Last night, during a re-read of The Lion, the Witch and the Wardrobe, I was particularly taken by the scene in which Edmund first encounters the White Witch. The Witch happens upon Edmund when he first arrives in Narnia, and questions him, wanting to know if he is human, and whether he may be part of a prophecy fortelling her removal from the throne of Narnia. Once she discovers that this is probably the case, she begins to seduce Edmund with his favorite, Turkish Delight. When he finishes, Edmund wants more, but cannot figure out why. Lewis explains it in this way.
“The Queen knew quite well what he was thinking; for she knew, though Edmund did not, that this was enchanted Turkish Delight and that anyone who had once tasted it would want more and more of it, and it would even, if they were allowed, go on eating it until they killed themselves.”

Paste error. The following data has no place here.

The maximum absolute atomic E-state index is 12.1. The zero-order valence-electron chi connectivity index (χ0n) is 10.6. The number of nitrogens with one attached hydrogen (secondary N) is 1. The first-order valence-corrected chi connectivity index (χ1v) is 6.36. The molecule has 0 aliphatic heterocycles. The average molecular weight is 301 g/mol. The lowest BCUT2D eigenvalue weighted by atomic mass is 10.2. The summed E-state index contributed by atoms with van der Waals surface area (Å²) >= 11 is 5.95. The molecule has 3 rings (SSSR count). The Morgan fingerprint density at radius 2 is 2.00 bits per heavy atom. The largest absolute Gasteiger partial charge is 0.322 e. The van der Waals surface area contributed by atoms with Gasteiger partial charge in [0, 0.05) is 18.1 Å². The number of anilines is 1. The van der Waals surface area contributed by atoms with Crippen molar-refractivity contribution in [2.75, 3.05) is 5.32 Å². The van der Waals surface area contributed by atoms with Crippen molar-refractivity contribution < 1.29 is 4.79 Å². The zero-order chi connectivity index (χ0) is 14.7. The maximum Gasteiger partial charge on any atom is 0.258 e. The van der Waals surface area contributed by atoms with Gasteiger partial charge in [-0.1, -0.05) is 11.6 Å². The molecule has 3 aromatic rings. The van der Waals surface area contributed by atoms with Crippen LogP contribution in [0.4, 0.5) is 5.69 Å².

Sin is the same way. It’s delicious. It feels right. Others often validate it. It seeps in the dark places when you least expect it. It lies to you, until you are someone you barely recognize. Edmund trades his family and ultimately, almost trades his life grasping for the “feeling” he got eating the Turkish Delight.
I chase after sin in my own ways, usually by believing lies and emotions over what I know God says about me and about Him, but knowing that my heart is wicked is a comfort. I can choose to tell myself the truth. God’s way is better. It isn’t easy. It isn’t intuitive. It’s often less “fun.” But I know that I am being protected from the destructiveness of wanting more and more and more of what my heart wants to try and heal itself. Different translations of the Bible say that the heart is “beyond cure.” I am never going to cure my sin with what my heart wants – more sin! Jesus is the only cure.
For me, that is a very settling proposition.